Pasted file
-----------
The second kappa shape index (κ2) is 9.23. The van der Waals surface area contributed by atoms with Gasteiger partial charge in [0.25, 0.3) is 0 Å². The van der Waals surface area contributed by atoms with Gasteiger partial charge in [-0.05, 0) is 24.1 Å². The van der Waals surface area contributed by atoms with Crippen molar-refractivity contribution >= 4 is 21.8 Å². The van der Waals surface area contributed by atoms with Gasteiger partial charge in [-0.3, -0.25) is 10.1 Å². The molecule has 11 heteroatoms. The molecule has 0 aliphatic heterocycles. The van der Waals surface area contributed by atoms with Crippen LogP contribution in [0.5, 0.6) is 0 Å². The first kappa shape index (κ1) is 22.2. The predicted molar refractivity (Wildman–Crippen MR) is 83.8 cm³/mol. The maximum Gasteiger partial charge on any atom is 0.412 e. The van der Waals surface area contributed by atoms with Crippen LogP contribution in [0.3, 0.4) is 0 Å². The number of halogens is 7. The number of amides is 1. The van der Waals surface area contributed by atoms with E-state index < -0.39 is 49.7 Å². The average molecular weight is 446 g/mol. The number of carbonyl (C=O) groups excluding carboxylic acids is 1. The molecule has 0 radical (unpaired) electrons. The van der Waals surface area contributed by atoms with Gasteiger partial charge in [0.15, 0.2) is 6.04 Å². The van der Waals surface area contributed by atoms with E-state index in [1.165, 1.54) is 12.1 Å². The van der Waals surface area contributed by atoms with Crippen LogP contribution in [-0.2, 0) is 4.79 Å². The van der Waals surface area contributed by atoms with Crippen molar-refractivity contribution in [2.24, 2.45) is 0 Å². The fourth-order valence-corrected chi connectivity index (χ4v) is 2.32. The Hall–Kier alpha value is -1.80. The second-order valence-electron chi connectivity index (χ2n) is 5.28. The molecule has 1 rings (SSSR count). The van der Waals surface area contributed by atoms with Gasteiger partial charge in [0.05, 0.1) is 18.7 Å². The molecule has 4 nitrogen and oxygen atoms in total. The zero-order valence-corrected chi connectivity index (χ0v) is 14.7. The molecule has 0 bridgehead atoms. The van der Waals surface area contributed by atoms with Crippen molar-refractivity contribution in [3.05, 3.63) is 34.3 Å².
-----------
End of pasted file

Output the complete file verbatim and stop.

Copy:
The second kappa shape index (κ2) is 9.23. The van der Waals surface area contributed by atoms with Gasteiger partial charge in [0.25, 0.3) is 0 Å². The van der Waals surface area contributed by atoms with Gasteiger partial charge in [-0.05, 0) is 24.1 Å². The van der Waals surface area contributed by atoms with Crippen molar-refractivity contribution >= 4 is 21.8 Å². The van der Waals surface area contributed by atoms with Gasteiger partial charge in [-0.3, -0.25) is 10.1 Å². The molecule has 11 heteroatoms. The molecule has 0 aliphatic heterocycles. The van der Waals surface area contributed by atoms with Crippen LogP contribution in [0.5, 0.6) is 0 Å². The first kappa shape index (κ1) is 22.2. The predicted molar refractivity (Wildman–Crippen MR) is 83.8 cm³/mol. The maximum Gasteiger partial charge on any atom is 0.412 e. The van der Waals surface area contributed by atoms with Crippen LogP contribution in [0.3, 0.4) is 0 Å². The number of halogens is 7. The number of amides is 1. The van der Waals surface area contributed by atoms with E-state index < -0.39 is 49.7 Å². The average molecular weight is 446 g/mol. The number of carbonyl (C=O) groups excluding carboxylic acids is 1. The molecule has 0 radical (unpaired) electrons. The van der Waals surface area contributed by atoms with Gasteiger partial charge in [0.15, 0.2) is 6.04 Å². The van der Waals surface area contributed by atoms with E-state index in [1.165, 1.54) is 12.1 Å². The van der Waals surface area contributed by atoms with Crippen LogP contribution in [-0.2, 0) is 4.79 Å². The van der Waals surface area contributed by atoms with Crippen molar-refractivity contribution in [2.24, 2.45) is 0 Å². The fourth-order valence-corrected chi connectivity index (χ4v) is 2.32. The Hall–Kier alpha value is -1.80. The second-order valence-electron chi connectivity index (χ2n) is 5.28. The molecule has 1 rings (SSSR count). The van der Waals surface area contributed by atoms with Gasteiger partial charge in [0.05, 0.1) is 18.7 Å². The molecule has 4 nitrogen and oxygen atoms in total. The zero-order valence-corrected chi connectivity index (χ0v) is 14.7. The molecule has 0 bridgehead atoms. The van der Waals surface area contributed by atoms with Crippen molar-refractivity contribution in [3.05, 3.63) is 34.3 Å².